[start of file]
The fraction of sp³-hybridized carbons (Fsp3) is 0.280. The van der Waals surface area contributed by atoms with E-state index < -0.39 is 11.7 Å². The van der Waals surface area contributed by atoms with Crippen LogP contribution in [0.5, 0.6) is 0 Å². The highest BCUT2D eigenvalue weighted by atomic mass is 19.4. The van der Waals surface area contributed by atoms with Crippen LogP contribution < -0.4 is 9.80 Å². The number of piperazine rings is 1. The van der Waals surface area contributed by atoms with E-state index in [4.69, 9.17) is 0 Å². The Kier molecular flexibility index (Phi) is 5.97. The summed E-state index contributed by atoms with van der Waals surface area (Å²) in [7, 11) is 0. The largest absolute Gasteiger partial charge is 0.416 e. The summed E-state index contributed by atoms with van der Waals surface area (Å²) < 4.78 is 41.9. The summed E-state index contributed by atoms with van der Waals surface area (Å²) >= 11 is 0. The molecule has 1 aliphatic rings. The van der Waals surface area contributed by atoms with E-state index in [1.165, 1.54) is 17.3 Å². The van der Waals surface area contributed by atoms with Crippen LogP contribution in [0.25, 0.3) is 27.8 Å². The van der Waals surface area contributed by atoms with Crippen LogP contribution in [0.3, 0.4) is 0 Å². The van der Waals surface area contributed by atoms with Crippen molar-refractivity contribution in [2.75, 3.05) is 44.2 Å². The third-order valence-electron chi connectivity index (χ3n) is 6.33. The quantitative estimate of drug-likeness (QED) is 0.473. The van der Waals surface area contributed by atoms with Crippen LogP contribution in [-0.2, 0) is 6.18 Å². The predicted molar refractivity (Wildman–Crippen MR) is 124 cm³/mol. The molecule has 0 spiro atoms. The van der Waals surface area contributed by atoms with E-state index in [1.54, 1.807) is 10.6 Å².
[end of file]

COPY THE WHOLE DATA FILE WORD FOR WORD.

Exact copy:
The fraction of sp³-hybridized carbons (Fsp3) is 0.280. The van der Waals surface area contributed by atoms with E-state index < -0.39 is 11.7 Å². The van der Waals surface area contributed by atoms with Crippen LogP contribution in [0.5, 0.6) is 0 Å². The highest BCUT2D eigenvalue weighted by atomic mass is 19.4. The van der Waals surface area contributed by atoms with Crippen LogP contribution < -0.4 is 9.80 Å². The number of piperazine rings is 1. The van der Waals surface area contributed by atoms with E-state index in [4.69, 9.17) is 0 Å². The Kier molecular flexibility index (Phi) is 5.97. The summed E-state index contributed by atoms with van der Waals surface area (Å²) in [7, 11) is 0. The largest absolute Gasteiger partial charge is 0.416 e. The summed E-state index contributed by atoms with van der Waals surface area (Å²) < 4.78 is 41.9. The summed E-state index contributed by atoms with van der Waals surface area (Å²) >= 11 is 0. The molecule has 1 aliphatic rings. The van der Waals surface area contributed by atoms with E-state index in [1.165, 1.54) is 17.3 Å². The van der Waals surface area contributed by atoms with Crippen LogP contribution in [0.25, 0.3) is 27.8 Å². The van der Waals surface area contributed by atoms with Crippen LogP contribution in [0.3, 0.4) is 0 Å². The van der Waals surface area contributed by atoms with Crippen molar-refractivity contribution in [2.75, 3.05) is 44.2 Å². The third-order valence-electron chi connectivity index (χ3n) is 6.33. The quantitative estimate of drug-likeness (QED) is 0.473. The van der Waals surface area contributed by atoms with Crippen LogP contribution in [-0.2, 0) is 6.18 Å². The predicted molar refractivity (Wildman–Crippen MR) is 124 cm³/mol. The molecule has 0 spiro atoms. The van der Waals surface area contributed by atoms with E-state index in [1.54, 1.807) is 10.6 Å².